Do you gauge whether you are putting on weight by whether your clothes are too tight or whether you can loosen your belt a notch or two? People come in all shapes and sizes and a healthy weight differs based upon body type and height.
Carrying too much body fat, especially around the midsection, increases your risk of a host of health problems including:
- coronary heart disease
- high blood pressure
- high blood cholesterol
- gall bladder disease
- joint problems e.g. gout, arthritis and joint pain
- sleep problems, for example: sleep apnea
- certain types of cancer
If you are already overweight, the prospect of trying to lose the pounds is daunting. So many of us give up after only a few months of efforts to lose weight, and the temptation to pop diet pills is hard to resist. Follow these tips to get you on the right track:
- Healthy weight loss takes months and sometimes over a year.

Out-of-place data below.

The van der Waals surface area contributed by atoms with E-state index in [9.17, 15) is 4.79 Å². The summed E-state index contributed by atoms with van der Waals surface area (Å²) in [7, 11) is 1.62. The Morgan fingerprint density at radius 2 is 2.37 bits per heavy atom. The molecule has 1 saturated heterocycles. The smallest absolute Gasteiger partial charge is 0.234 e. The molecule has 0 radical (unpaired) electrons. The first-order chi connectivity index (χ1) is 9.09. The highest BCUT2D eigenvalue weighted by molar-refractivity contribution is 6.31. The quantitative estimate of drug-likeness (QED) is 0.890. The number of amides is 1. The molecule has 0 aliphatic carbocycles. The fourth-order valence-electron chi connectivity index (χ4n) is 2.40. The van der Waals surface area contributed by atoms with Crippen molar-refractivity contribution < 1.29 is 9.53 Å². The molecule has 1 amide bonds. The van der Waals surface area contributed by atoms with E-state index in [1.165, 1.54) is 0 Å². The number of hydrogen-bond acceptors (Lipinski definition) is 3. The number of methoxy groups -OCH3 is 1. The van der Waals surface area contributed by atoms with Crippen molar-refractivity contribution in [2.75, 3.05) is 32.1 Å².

- Changes in your eating habits and physical activities are for your long-term health, not simply to shed the excess weight.
- Make changes that suit your life and needs, not what suits someone else.
- Don’t be put off by slow or intermittent progress. You may lose weight one week and not the next.
- Losing weight the healthy way is paramount. Diet pills, skipping meals, especially breakfast, or deciding to run a marathon when you have trouble running around the block will only impede your progress and sap your confidence.
- Put away the scales. Early efforts at weight loss fluctuate. Try not to weigh yourself more than once a week.
- Small amounts of weight loss, or halting further weight gain, will have a big impact on your overall health.
- Seek advice and guidance from your doctor.
Reducing your weight by just 10 percent can decrease your blood pressure, lower your blood cholesterol level, and reduce your risk of diabetes.
Remember, small steps add up to miles. Be patient with yourself. Rome wasn’t built in a day either!